Though Russia still has an undiversified and stagnant economy, it was one of the early countries in the world to realize the value of remotely conducted cyber intrusions.
In recent years, many Russia hacking groups have emerged as one of the most sophisticated nation-state actors in cyberspace, producing highly specialized hacking techniques and toolkits for cyber espionage.
Over the past three decades, many high profile hacking incidents—like hacking the US presidential elections, targeting a country with NotPetya ransomware, causing blackout in Ukrainian capital Kiev, and Pentagon breach—have been attributed to Russian hacking groups, including Fancy Bear (Sofacy), Turla, Cozy Bear, Sandworm Team and Berserk Bear.
Besides continuously expanding its cyberwar capabilities, the ecosystem of Russian APT groups has also grown into a very complex structure, making it harder to understand who’s who in Russian cyber espionage.
Now to illustrate the big picture and make it easier for everyone to understand the Russian hackers and their operations, researchers from Intezer and Check Point Research joint their hands to release a web-based, interactive map that gives a full overview of this ecosystem.
Dubbed “Russian APT Map,” the map can be used by anyone to learn information about the connections between different Russian APT malware samples, malware families, and threat actors—all just clicking on nodes in the map.
“The [Russian APT] map is basically a one-stop-shop for anyone who is interested to learn and understand the connections and attributions of the samples, modules, families, and actors that together comprise this ecosystem,” researchers told The Hacker News.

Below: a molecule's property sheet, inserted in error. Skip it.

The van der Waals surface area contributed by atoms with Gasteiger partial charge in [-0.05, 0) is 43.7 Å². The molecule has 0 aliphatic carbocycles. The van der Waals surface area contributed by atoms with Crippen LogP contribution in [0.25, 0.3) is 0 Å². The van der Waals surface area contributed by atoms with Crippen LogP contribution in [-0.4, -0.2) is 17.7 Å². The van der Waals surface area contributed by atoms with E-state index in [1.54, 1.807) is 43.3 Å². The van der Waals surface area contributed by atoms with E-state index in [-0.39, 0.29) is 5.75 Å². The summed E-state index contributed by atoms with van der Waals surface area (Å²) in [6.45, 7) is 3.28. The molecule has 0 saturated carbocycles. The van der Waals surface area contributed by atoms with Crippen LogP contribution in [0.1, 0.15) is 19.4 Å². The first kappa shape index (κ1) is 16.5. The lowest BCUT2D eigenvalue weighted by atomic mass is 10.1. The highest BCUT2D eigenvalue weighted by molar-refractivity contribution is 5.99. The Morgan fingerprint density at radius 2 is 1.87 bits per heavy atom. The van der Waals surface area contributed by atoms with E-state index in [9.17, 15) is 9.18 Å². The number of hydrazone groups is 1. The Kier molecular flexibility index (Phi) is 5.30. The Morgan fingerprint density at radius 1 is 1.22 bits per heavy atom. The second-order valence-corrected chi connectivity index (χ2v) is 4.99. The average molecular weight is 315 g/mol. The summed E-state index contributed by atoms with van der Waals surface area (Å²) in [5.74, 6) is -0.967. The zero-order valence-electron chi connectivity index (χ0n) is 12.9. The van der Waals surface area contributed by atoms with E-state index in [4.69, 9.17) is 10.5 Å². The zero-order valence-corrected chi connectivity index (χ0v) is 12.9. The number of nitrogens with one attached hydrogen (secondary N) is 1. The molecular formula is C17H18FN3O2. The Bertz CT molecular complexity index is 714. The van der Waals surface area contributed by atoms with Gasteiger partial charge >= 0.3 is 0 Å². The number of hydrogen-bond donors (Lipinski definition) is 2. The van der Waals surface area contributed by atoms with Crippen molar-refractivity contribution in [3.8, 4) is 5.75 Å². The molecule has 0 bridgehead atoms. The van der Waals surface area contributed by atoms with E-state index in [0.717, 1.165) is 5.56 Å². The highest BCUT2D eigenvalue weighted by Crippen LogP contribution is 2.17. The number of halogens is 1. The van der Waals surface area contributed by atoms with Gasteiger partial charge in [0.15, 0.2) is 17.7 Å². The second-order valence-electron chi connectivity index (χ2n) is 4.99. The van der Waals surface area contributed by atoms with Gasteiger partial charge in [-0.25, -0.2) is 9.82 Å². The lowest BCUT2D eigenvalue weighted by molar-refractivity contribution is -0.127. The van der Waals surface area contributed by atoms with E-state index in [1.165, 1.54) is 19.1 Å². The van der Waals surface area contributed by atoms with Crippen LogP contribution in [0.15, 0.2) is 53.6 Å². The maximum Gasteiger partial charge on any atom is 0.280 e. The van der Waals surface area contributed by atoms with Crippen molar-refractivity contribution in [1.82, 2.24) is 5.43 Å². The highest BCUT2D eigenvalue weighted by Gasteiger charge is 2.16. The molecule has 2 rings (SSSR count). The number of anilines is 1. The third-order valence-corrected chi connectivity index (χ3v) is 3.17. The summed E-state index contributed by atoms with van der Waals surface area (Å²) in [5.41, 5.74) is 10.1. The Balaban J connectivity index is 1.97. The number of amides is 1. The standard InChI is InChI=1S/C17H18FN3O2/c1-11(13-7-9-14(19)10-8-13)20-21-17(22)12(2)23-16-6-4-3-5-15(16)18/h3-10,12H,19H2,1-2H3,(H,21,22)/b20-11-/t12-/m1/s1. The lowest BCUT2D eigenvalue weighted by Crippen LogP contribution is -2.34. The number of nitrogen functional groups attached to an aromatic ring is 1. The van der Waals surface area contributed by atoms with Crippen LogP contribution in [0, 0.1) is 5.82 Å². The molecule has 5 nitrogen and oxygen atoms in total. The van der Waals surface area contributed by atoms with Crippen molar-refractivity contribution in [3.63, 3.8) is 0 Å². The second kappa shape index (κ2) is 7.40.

“By clicking on nodes in the graph, a side panel will reveal, containing information about the malware family the node belongs to, as well as links to analysis reports on Intezer’s platform and external links to related articles and publications.”
At its core, the Russian APT Map is the result of comprehensive research where researchers gathered, classified and analyzed more than 2,000 malware samples attributed to Russian hacking groups, and mapped nearly 22,000 connections between them based on 3.85 million pieces of code they shared.
“Every actor or organization under the Russain APT umbrella has its own dedicated malware development teams, working for years in parallel on similar malware toolkits and frameworks. Knowing that a lot of these toolkits serve the same purpose, it is possible to spot redundancy in this parallel activity.”
Russian APT Map also reveals that though most of the hacking groups were re-using their own code in their own different tools and frameworks, no different groups were found using each other’s code.
“By avoiding different organizations re-using the same tools on a wide range of targets, they overcome the risk that one compromised operation will expose other active operations, preventing a sensitive house of cards from collapsing,” researchers say.
“Another hypothesis is that different organizations do not share code due to internal politics.”
To make it more efficient and up-to-date in the future, researchers have also open-sourced the map and the data behind it.
Besides this, researchers have also released a Yara rules-based scanning tool, dubbed “Russian APT Detector,” that can be used by anyone to scan a specific file, a folder, or a whole file system and search for infections by Russian hackers.